The phrase “fast food” likely evokes some very specific brand names: McDonald’s, Taco Bell, White Castle. There are visions of paper bags filled with steamed buns and sides of fries, fountain sodas with squeaky straws, drive-thru lanes, and greasy smells galore. But a shift in the way convenience stores operate could be changing which brands and which items we consider fast food, giving the traditional chains a run for their money.
Convenience store leader 7-Eleven isn’t just nipping at the heels of major fast food brands—it’s surpassing them. At 9,000 units, the chain has more locations than Taco Bell, Wendy’s, and Burger King, and in recent years has been leaning more heavily on its ready-to-eat options. Here are some other recent innovations:
- In 2018, 7-Eleven debuted its delivery app, one replete with deals.
- In 2019, 7-Eleven introduced Evolution Store prototypes, the most recent of which includes a full Laredo Taco Company restaurant complete with a patio, beer, wine, and frozen margaritas, according to QSR Magazine.
- In 2021, one 7-Eleven Laredo Taco Company hybrid store featured the chain’s first drive-thru where, in addition to tacos, customers can get anything from 7-Eleven’s shelves, heat lamps, or soda fountains. Yes, that means drive-thru Slurpees.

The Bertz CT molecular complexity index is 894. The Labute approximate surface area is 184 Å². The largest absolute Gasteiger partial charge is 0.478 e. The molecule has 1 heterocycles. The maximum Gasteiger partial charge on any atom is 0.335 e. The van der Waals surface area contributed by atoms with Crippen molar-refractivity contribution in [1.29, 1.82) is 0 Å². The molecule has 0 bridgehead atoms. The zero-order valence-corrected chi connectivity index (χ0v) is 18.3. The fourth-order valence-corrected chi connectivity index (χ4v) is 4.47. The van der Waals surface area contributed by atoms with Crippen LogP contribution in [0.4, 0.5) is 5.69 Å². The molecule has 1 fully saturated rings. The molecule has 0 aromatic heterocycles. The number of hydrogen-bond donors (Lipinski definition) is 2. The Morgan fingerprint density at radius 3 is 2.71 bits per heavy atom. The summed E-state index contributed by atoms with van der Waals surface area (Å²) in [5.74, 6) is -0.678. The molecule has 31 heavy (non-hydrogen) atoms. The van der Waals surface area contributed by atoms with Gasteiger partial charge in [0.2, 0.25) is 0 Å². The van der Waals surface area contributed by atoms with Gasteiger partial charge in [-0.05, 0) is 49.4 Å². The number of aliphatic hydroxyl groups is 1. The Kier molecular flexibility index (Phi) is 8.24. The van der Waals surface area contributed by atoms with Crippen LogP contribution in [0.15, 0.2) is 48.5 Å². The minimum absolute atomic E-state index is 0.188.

This 7-Eleven takeover isn’t exactly a surprise. Back in 2019, we reported that convenience stores posted 16 straight years of record sales and it seems that momentum hasn’t slowed. According to Forbes, food sales specifically at convenience stores have increased more than 20% since 2019, and the convenience stores now take up more than 20% of the quick service restaurant market share.
It’s not just 7-Eleven changing its model. BP now has Ampm convenience stores that serve hot deli items, fresh fruit, and other more traditional groceries. QuikTrip has a variety of made-to-order subs that rival chains like Subway. The $5 Kwik Trip chicken is a venerated institution. And Casey’s continues to experiment with its breakfast pizza.
From a customer perspective, it seems like a no-brainer. If you need to pick up a few small grocery items, gas, and dinner, a convenience store is just more, well, convenient than making multiple stops to hit your favorite drive-thru. And Forbes reports that as of now, convenience store wait times are shorter than traditional fast food: 4 minutes as opposed to QSRs’ 7 minutes.
This all certainly doesn’t mean that fast food chains as we know them will be going away any time soon. A more likely shift will be toward partnerships between major convenience store brands and fast food companies, placing McDonald’s inside Ampms, for instance. And in that world, look out, because 7-Eleven is poised to reign supreme.